Adults with Eating Disorders - University of Washington

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Summary of Adults with Eating Disorders - University of Washington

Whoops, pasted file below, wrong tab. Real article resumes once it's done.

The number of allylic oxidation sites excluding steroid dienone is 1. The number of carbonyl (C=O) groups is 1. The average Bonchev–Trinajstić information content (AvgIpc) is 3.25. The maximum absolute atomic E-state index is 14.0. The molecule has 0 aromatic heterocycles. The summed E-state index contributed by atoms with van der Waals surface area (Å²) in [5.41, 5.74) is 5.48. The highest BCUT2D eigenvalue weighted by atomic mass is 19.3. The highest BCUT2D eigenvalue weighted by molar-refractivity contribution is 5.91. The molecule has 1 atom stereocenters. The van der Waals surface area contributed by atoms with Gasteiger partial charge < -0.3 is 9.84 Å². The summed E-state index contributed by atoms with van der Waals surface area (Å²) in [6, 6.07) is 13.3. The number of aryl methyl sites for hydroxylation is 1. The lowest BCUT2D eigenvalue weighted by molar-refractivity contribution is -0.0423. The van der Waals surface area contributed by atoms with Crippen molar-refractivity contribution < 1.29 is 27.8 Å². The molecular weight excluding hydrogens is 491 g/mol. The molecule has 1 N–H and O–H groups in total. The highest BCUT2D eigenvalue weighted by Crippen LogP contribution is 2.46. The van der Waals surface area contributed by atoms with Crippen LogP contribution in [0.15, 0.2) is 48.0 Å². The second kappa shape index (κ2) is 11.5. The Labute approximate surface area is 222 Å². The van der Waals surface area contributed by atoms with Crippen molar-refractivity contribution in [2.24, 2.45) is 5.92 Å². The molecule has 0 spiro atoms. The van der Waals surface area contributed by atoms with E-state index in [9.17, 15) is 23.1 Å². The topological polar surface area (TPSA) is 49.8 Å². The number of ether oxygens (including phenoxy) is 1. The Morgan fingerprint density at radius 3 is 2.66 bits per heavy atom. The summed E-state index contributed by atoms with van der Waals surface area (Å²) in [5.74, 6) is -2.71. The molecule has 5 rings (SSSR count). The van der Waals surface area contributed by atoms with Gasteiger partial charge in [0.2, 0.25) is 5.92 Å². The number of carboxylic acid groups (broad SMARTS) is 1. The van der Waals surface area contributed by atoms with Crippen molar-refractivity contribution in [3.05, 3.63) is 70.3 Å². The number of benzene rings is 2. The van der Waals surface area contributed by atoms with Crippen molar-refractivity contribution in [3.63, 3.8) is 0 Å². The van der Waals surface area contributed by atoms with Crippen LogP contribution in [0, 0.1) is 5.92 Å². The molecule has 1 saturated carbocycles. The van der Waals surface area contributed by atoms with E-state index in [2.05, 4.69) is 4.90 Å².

1 Oral Health Fact Sheet for Dental Professionals Adults with Eating Disorders Anorexia nervosa is a syndrome characterized by an excessive fear of becoming overweight, body image disturbance, significant weight loss, refusal to maintain minimal normal weight, and amenorrhea. This disorder occurs most frequently in adolescent females. (ICD 9 code 307.1) Bulimia nervosa is an eating disorder that involves eating massive quantities of food (binge eating) and then eliminating food by inappropriate compensatory methods to prevent weight gain, such as self induced vomiting or strong laxatives. (ICD 9 code 307.51) Prevalence • Lifetime Prevalence * Anorexia 0.6% * Bulimia 1% • Females : males * Anorexia 3:1 * Bulimia 3:1 Manifestations Clinical of anorexia nervosa • Malnutrition and vitamin deficiencies • Obsessive and/or self-injurious behaviors • Abnormal blood counts • Irregular heart rhythms • Fatigue, dizziness, or fainting • Low blood pressure • Amenorrhea • Dry skin and brittle nails • Dehydration • Bone loss • Others: increased body hair, thin appearance, constipation Clinical of bulimia nervosa • Irregular heartbeat • Dehydration, dry skin • Fatigue • Bloating • Abnormal bowel functioning • Sores, scars, or calluses on the knuckles or back of hands (Russell’s sign) Oral • Increased risk of dental caries. Many individuals with eating disorders use sweetened beverages and candy for energy and to placate the feeling of hunger. • Severe dental erosion from vomiting causing sensitivity (predominantly palatal/lingual of anterior teeth) and from brushing and vigorous rinsing immediately following vomiting. • Increased sensitivity of teeth to temperature. • Changes in the color, shape, and length of teeth. Teeth can become brittle, translucent, and weak. • Increased risk of periodontal disease, gingival bleeding, and delayed healing. • Mucosal lesions caused by direct exposure to acid or frictional trauma from item used to induce vomiting. • Angular cheilosis. 2 Adults with Eating Disorders continued • Oral burning sensation • Osteoporosis including alveolar bone loss (anorexia) • Xerostomia and low resting salivary flow rate; decreased buffering capacity of saliva • Altered taste sensation • Sialadenitis, with enlargement of Parotids and minor salivary glands Other Potential Disorders/Concerns • Anxiety • Depression Management Medication SYMPTOM MEDICATION SIDE EFFECTS/DRUG INTERACTIONS Anorexia SSRIs (Selective Serotonin Reuptake Inhibitor) Fluoxetine (Prozac) Xerostomia, dysphagia, nausea, anxiety, dizziness, nervousness, headache, sweating, bruxism. Suicidal risk through age 24. Do not prescribe with MAOIs. Anti-psychotics Olanzapine (Zyprexa) Xerostomia, sialorrhea, dysphagia, stomatitis, gingivitis, tongue edema, glossitis, discolored tongue, dyskinesia, dystonia, angioedema. Anti-cholinergic Cyproheptadine (Periactin) Xerostomia, dry nose and throat, drowsiness, dizziness, nausea, chest congestion, headache, excitement. Bulimia SSRIs (Selective Serotonin Reuptake Inhibitor) Fluoxetine (Prozac) Xerostomia, dysphagia, nausea, anxiety, Sertraline (Zoloft) dizziness, nervousness, headache, sweating, bruxism. Suicidal risk through age 24. Do not prescribe with MAOIs. 3 Adults with Eating Disorders continued Behavioral: Discussing eating disorder with patient. Guidance: • The dental professional may be the first to observe signs of an eating disorder. Effective, non-judgmental communication is critical. • Establish non-threatening communication with the patient to discuss suspicion of eating disorder. Choose an appropriate time (allow sufficient time to discuss concerns) and location (without other patients nearby) to increase comfort of patient. • Begin slowly and tell the patient about the oral changes that you have noticed. Suggest possible causes of the changes and introduce the possibility of an eating disorder. • Ask patient questions about eating habits and body image, if patient allows. Be supportive and calm. Consider use of the brief, 5-item SCOFF questionnaire (Hague reference). • Be aware of resources in the community for referral if patient admits to an eating disorder. Encourage patient to seek professional help. Dental Treatment and Prevention • Monitor dental erosion (may not be seen in restrictive anorexia) and mucosal lesions regularly. Be aware that it may take 6 months to 2 years for dental erosion to be visible after self-induced vomiting begins. • Consider providing patient with custom-made trays with 1.1% neutral fluoride gel, to be used for 5 minutes daily to increase remineralization. • Minimize use of abrasive materials during dental treatment. • Plan complex restorative procedures after vomiting cycle has stopped or lost weight is regained. • Consider treating dentin hypersensitivity with potassium oxalates, strontium chlorate, fluoride varnish, and desensitizing toothpastes. • Instruct patient not to brush teeth within 1 hour after vomiting, but to rinse mouth with water to reduce acidity and subsequent erosion. Consider rinsing with 0.5% fluoride daily. • Instruct patient in use of a tongue cleaner after vomiting. • Educate patient about importance of healthy eating and encourage consumption of non-acidic foods and beverages. Drinking carbonated/acidic drinks with a straw will direct away from teeth. • Encourage bulimic patient to consume sugarless gum with xylitol to promote salivary flow. • Encourage palliative measures such as mouthguards, use of buffering agents such as antacids (example Tums) following SIP (self induced purging/vomiting) and using non-acidulated fluorides while encouraging professional help. • Ask patient for medication updates at each appointment. As needed for patients with xerostomia: • Educate on proper oral hygiene (brushing, flossing) and nutrition. • Recommend brushing teeth with a fluoride containing dentifrice before bedtime. After brushing, apply neutral 1.1% fluoride gel (e.g., Prevident 5000 gel) in trays or by brush for 2 minutes. Instruct patient to spit out excess gel and NOT to rinse with water, eat or drink before going to bed. • Recommend xylitol mints, lozenges, and/or gum to stimulate saliva production and caries resistance. Additional information: Special Needs Fact Sheets for Providers and Caregivers 4 DOH 160-164 March 2012 For persons with disabilities, this document is available on request in other formats. To submit a request, please call 1-800-525-0127 (TTY/TDD 1-800-833-6388). Fact sheets developed by the University of Washington DECOD (Dental Education in the Care of Persons with Disabilities) Program through funding provided to the Washington State Department of Health Oral Health Program by HRSA grant #H47MC08598). Permission is given to reproduce this fact sheet. Oral Health Fact Sheets for Patients with Special Needs © 2011 by University of Washington and Washington State Oral Health Program Adults with Eating Disorders continued References • Little, JW. (2002) Eating disorders: dental implications. Oral Surg, Oral Med, Oral Patho, Radio, Endods, 93(2): 138–143. • Burkhart, N., Roberts, M., Alexander, M., Dodds, A. (2005) Communicating effectively with patients suspected of having bulimia nervosa. J Am Dent Assoc, 136(8): 1130–1137. • Lo Russo, L., Campisi, G., Di Fede, O., Di Liberto, C., Panzarella, V., Lo Muzio, L. (2008) Oral manifestations of eating disorders: a critical review. Oral Disease, 14(6): 479–484. • Milosevic, A. (1999) Eating disorders and the dentist. Br Dent J. 86(3):109–13. • Ohrn R., Enzell K., Angmar-Månsson B. (1999) Oral status of 81 subjects with eating disorders. Eur J Oral Sci. (3):157–63. • Hague, A.L. (2010) Eating disorders: screening in the dental office. J Am Dent Assoc 141(6): 675–678. • Hudson JI, Hiripi E, Pope HG, Kessler RC. (2007) The prevalence and correlates of eating disorders in the National Comorbidity Survey Replication. Biol Psychiatry. 61:348–58. • NIH Institute for Eating Disorders • National Eating Disorders Association Additional Resources • NIH Institute for Eating Disorders • National Eating Disorders Association • Numbers count: Mental Disorders in America • Free of charge CDE course: NIDCR CDE (2 CDE hours)